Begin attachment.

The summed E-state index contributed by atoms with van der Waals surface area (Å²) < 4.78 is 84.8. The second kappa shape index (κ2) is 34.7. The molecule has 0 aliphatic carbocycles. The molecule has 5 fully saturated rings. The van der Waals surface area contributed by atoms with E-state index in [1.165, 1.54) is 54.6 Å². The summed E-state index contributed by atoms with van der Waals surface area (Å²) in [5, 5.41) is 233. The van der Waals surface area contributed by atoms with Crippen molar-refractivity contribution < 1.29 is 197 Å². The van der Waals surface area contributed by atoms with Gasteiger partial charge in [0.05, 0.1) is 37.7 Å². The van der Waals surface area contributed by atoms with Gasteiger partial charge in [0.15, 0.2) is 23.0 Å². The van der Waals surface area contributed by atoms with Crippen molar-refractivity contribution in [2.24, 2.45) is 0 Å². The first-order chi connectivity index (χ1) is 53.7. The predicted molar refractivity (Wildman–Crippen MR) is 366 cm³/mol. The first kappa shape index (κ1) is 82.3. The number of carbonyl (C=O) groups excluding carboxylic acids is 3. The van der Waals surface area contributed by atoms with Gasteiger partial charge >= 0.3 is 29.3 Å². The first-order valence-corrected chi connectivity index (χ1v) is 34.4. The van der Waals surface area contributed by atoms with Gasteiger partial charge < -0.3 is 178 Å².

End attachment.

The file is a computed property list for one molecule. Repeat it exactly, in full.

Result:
The summed E-state index contributed by atoms with van der Waals surface area (Å²) < 4.78 is 84.8. The second kappa shape index (κ2) is 34.7. The molecule has 0 aliphatic carbocycles. The molecule has 5 fully saturated rings. The van der Waals surface area contributed by atoms with E-state index in [1.165, 1.54) is 54.6 Å². The summed E-state index contributed by atoms with van der Waals surface area (Å²) in [5, 5.41) is 233. The van der Waals surface area contributed by atoms with Crippen molar-refractivity contribution < 1.29 is 197 Å². The van der Waals surface area contributed by atoms with Gasteiger partial charge in [0.05, 0.1) is 37.7 Å². The van der Waals surface area contributed by atoms with Gasteiger partial charge in [0.15, 0.2) is 23.0 Å². The van der Waals surface area contributed by atoms with Crippen molar-refractivity contribution in [2.24, 2.45) is 0 Å². The first-order chi connectivity index (χ1) is 53.7. The predicted molar refractivity (Wildman–Crippen MR) is 366 cm³/mol. The first kappa shape index (κ1) is 82.3. The number of carbonyl (C=O) groups excluding carboxylic acids is 3. The van der Waals surface area contributed by atoms with Gasteiger partial charge >= 0.3 is 29.3 Å². The first-order valence-corrected chi connectivity index (χ1v) is 34.4. The van der Waals surface area contributed by atoms with Gasteiger partial charge < -0.3 is 178 Å².